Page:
One of the famous scholars was the historian Majid ad-din al-Surhakati, whoisal “History of Turkestan”, which outlined the history of the Karakhanid dynasty.
During the reign of the Karakhanids, a new capital of the medieval Kesh was finally formed. During the hegemony of the Khorezmshahs (early 13th century), Kesh-Shakhrisabz was first fenced in by defensive walls.
The era of Timur and the Temurids
Since the XIV century, the city became known as Shakhrisabz. It was from this period that the current name of the city was minted on the coins of that time.
In 1336, in the village (kishlak) of Khoja-Ilgar on the outskirts of Shakhrisabz, Amir Temur (Tamerlane) was born, who later created one of the largest and most powerful empires of his time, which stretched from eastern Anatolia to eastern India.
In the middle of the XIV century, the city was ruled by Khadzhi Barlas, Amir Temur’s uncle on the side of his father. His residence was in Karshi. In general, from the second half of the XIII century, Shakhrisabz and Karshi with adjacent territories administratively belonged to the Turkic tribe Barlas.
During the existence of the Timurid empire, Amir Temur turned his hometown into one of the largest and most developed centers (in the XIV-early XV centuries it was his residence), but chose Samarkand as the capital. It was in Shakhrisabz that Temur decided to make Samarkand the capital of his state. But Shakhrisabz did not lose its importance even after Samarkand became the capital. The city ranked second in importance after the capital of the state. It was then that the name “Shakhrisabz” gradually gained great popularity. In that era, Shakhrisabz was one of the places of permanent residence of the beks (princes) of the Barlas Turkic tribe.
By order of Timur, in his homeland in Kesh (Shakhrisabz), the Ak-Saray palace was erected, and he dreamed of building a much larger palace. Its construction began in 1380, that is, immediately after the consolidation of the autocrat’s power in Maverannahr. Construction work lasted 24 years, almost until the death of Sakhibkiran. The palace included several courtyards, around which there were living quarters and public rooms. The premises were decorated with golden azure, the facades of the buildings were covered with colored tiles, the courtyards were paved with white slabs. One of the wonders of the palace was a rooftop pool, from which a picturesque cascade of jets flowed down. Water entered the pool through a lead trough from the Takhtakaracha mountain pass. The arch of the Ak-Saray entrance portal, which collapsed about 300 years ago, was the largest in Central Asia. To date, only 2 disconnected pylons have survived from this majestic structure. The palace occupied a large area: only one main courtyard was 120-125 m wide and 240-250 m long. Calculation of the proportions of the surviving elements of the building shows that the height of the main portal reached 70 meters.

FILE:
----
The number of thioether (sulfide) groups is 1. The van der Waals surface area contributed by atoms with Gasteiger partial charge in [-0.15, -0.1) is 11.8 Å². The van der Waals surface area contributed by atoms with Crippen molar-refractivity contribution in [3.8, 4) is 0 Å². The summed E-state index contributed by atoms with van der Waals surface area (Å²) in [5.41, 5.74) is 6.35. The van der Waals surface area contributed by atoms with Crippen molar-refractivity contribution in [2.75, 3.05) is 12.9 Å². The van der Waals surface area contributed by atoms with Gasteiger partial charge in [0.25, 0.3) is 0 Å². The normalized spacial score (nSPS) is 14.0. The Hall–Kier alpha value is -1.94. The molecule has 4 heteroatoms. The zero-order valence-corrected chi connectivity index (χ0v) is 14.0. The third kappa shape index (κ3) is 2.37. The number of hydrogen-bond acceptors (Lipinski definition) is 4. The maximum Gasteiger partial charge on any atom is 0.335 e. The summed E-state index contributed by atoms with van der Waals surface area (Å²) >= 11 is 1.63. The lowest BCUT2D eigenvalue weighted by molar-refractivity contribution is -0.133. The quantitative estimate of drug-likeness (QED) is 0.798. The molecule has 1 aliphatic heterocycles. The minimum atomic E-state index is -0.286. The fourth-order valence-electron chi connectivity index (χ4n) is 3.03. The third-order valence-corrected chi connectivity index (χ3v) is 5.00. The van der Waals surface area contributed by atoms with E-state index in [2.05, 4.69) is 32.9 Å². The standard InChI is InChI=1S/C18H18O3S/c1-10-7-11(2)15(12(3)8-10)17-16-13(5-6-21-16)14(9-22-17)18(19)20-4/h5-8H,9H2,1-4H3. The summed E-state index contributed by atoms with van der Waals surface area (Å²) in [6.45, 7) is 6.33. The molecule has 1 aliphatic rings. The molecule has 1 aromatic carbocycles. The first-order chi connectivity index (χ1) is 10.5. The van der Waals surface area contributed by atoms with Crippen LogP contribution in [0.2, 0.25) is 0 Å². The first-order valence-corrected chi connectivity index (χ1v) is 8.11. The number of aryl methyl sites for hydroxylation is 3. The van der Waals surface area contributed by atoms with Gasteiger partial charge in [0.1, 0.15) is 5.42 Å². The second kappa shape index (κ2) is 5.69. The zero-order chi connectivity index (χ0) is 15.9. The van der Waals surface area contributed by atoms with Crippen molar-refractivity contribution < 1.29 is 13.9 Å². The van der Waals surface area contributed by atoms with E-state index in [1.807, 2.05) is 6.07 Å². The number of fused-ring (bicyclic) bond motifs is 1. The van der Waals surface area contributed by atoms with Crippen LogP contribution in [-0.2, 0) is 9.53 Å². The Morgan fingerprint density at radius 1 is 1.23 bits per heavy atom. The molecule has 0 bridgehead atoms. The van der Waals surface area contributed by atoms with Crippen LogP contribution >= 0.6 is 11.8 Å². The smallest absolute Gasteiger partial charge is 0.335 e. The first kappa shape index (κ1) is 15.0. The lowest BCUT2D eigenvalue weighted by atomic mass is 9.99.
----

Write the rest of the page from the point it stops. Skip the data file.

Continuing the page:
Some representatives of the Timurid dynasty were buried in the city: Timur’s father – Muhammad Taragay, Timur’s 2 eldest sons – Jahangir and Umar Sheikh.
Every time Amir Temur went on a long hike or on his return, he spent some time in Shakhrisabz. Nomadic Uzbek warriors were in the service of Timur, for example, sources report about Uzbek soldiers in 1366 in Karshi, as well as among the Beks (Bakht Khoja Uzbek) who were in Timur’s service. As part of the troops of Timur in the Indian campaign in 1399, there were 400 Uzbek houses .
In the last quarter of the XIV century, the city reached the highest stage of its development. But after the times of Amir Temur and Ulugbek, he lost his former glory and was out of the attention of the central authorities.
As part of the Bukhara Khanate
In the 16th and early 20th centuries, Shahrisabz (Shaar or Shaar-Sabiza) was part of the Bukhara Khanate and was the administrative center of the Shakhrisabz bekdom (principality).
In particular, in 1556 (according to other sources – by 1574), the city was captured by the Uzbek Khan Abdullah Khan II from the Sheibanid dynasty and included in the newly formed Karshi Vilayat (province). By the 16th century, Shakhrisabz was surrounded by powerful city defensive walls.
As part of the possession of the Uzbek Kenagas
In the middle of the 18th century, the Uzbek family of Kenagas founded a semi-independent possession here, which retained its relative autonomy until the Russian conquest in 1870. Since 1860, Jurabek, together with Bababek, independently ruled in Kitab and Shakhrisabz. At the initial stage of Kaufman’s military campaign against the Bukhara emir, the Shakhrisabz people also remained on the sidelines.
However, after the capture of Samarkand and the subsequent movement of Russian troops to Katta-Kurgan, Jurabek and Bababek, having gathered significant forces, on May 2, 1868 unsuccessfully attacked the Samarkand citadel, protected by a small Russian garrison.
Jurabek’s further hostility to Russia, which hindered the peaceful settlement of the Zaravshan Valley conquered by the Russians, accelerated the denouement.
In the summer of 1870, Russian troops under the command of General Abramov appeared under the walls of Kitab. The hostilities were short-lived, but very persistent.
On August 14, 1870, Kitab was taken by storm, and the beks with the 3000th detachment fled first to Magian, and then were forced to leave for the Kokand Khanate.
However, the Kokand Khan seized them and handed them over to the Russian government. Shakhrisabz was transferred by the Russian Empire to Emir Muzaffar.